must be applied firmly enough to prevent harmful movement, but they must not be so
tight as to prevent blood circulation. In the case of a broken limb, swelling may occur and
then the bandages will become too tight. If this happens, loosen them.
Splints should be long enough to immobilize the joint both above and below the fracture.
They must be firm and preferably wide and they should also be well padded. Splints can
be improvised from staffs, ski poles, pieces of wood, or even from stiff cardboard. Once
the fractured limb has been immobilized the patient should be moved out very carefully
to medical help.

Burns It is important when treating burns to avoid handling the affected areas any more
than necessary. Always make sure that your hands are as clean as possible. Do not apply
lotions of any kind. Do not remove burnt clothing, and do not break any blisters that may
form. Cover the burn with a prepared, dry, sterile dressing from your first-aid kit. You
can bandage the burned area firmly while seeking medical help, but if there are blisters
present on the burn, bandage only lightly.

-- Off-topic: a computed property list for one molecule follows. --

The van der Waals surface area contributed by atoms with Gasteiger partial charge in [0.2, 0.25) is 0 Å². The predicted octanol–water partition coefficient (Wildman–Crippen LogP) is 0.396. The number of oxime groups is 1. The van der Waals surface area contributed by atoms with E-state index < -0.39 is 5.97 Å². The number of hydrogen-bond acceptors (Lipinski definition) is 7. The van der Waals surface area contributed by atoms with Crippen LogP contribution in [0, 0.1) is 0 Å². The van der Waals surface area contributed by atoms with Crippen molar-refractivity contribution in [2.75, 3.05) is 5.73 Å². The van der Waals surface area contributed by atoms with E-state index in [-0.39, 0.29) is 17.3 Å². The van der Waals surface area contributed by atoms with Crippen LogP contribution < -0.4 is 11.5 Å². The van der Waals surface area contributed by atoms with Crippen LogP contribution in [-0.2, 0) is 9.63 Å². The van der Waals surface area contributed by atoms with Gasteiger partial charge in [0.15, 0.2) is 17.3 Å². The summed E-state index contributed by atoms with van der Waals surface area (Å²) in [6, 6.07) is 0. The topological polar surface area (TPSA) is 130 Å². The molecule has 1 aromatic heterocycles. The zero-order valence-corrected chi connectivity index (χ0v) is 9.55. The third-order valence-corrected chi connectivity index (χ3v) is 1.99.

Sunburn All outdoorsmen like to get out in the hot summer sun, but watch out for
sunburn! Prevention is the best cure for sunburn. Sunburn is treated in much the same
way as other bums. If the sunburn is severe, an antiseptic emulsion can be applied freely
and covered with a dressing or bandage. Leave the dressing on. Do not break any blisters
that may form. And remember, sunburn can also occur on a bright day in winter.

Windburn can also be a problem in the out-of-doors. It can be treated in much
the same way as sunburn, but it, too, can be prevented by wearing proper clothing and by
covering exposed areas of flesh with a lotion or cream to prevent the skin from drying out
on windy days.

Heat Exhaustion, Heat Stroke, and Sun Stroke All are very serious if you are far away
from medical help. The best treatment for all of these is to place the patient in the coolest
spot possible, to remove his clothing, and to sprinkle him with water or wrap him in a wet
sheet and fan him. The idea here is to lower his body temperature. But take care not to
lower the temperature too much.

When the temperature has been lowered, wrap the